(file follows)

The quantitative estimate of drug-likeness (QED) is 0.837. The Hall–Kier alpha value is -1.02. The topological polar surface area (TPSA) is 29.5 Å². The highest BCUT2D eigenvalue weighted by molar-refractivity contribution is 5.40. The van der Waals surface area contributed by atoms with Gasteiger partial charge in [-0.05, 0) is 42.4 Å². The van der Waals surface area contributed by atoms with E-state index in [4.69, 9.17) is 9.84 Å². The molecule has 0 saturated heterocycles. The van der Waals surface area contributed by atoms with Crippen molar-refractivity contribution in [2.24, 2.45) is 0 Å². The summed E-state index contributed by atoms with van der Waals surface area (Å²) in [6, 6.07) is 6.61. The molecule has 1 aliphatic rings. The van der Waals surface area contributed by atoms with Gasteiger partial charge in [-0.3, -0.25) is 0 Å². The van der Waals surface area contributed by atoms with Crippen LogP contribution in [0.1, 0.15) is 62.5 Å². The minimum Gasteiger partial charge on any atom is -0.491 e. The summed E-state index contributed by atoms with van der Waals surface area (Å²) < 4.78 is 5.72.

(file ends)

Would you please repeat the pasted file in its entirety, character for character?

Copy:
The quantitative estimate of drug-likeness (QED) is 0.837. The Hall–Kier alpha value is -1.02. The topological polar surface area (TPSA) is 29.5 Å². The highest BCUT2D eigenvalue weighted by molar-refractivity contribution is 5.40. The van der Waals surface area contributed by atoms with Gasteiger partial charge in [-0.05, 0) is 42.4 Å². The van der Waals surface area contributed by atoms with E-state index in [4.69, 9.17) is 9.84 Å². The molecule has 0 saturated heterocycles. The van der Waals surface area contributed by atoms with Crippen molar-refractivity contribution in [2.24, 2.45) is 0 Å². The summed E-state index contributed by atoms with van der Waals surface area (Å²) in [6, 6.07) is 6.61. The molecule has 1 aliphatic rings. The van der Waals surface area contributed by atoms with Gasteiger partial charge in [-0.3, -0.25) is 0 Å². The van der Waals surface area contributed by atoms with Crippen LogP contribution in [0.1, 0.15) is 62.5 Å². The minimum Gasteiger partial charge on any atom is -0.491 e. The summed E-state index contributed by atoms with van der Waals surface area (Å²) < 4.78 is 5.72.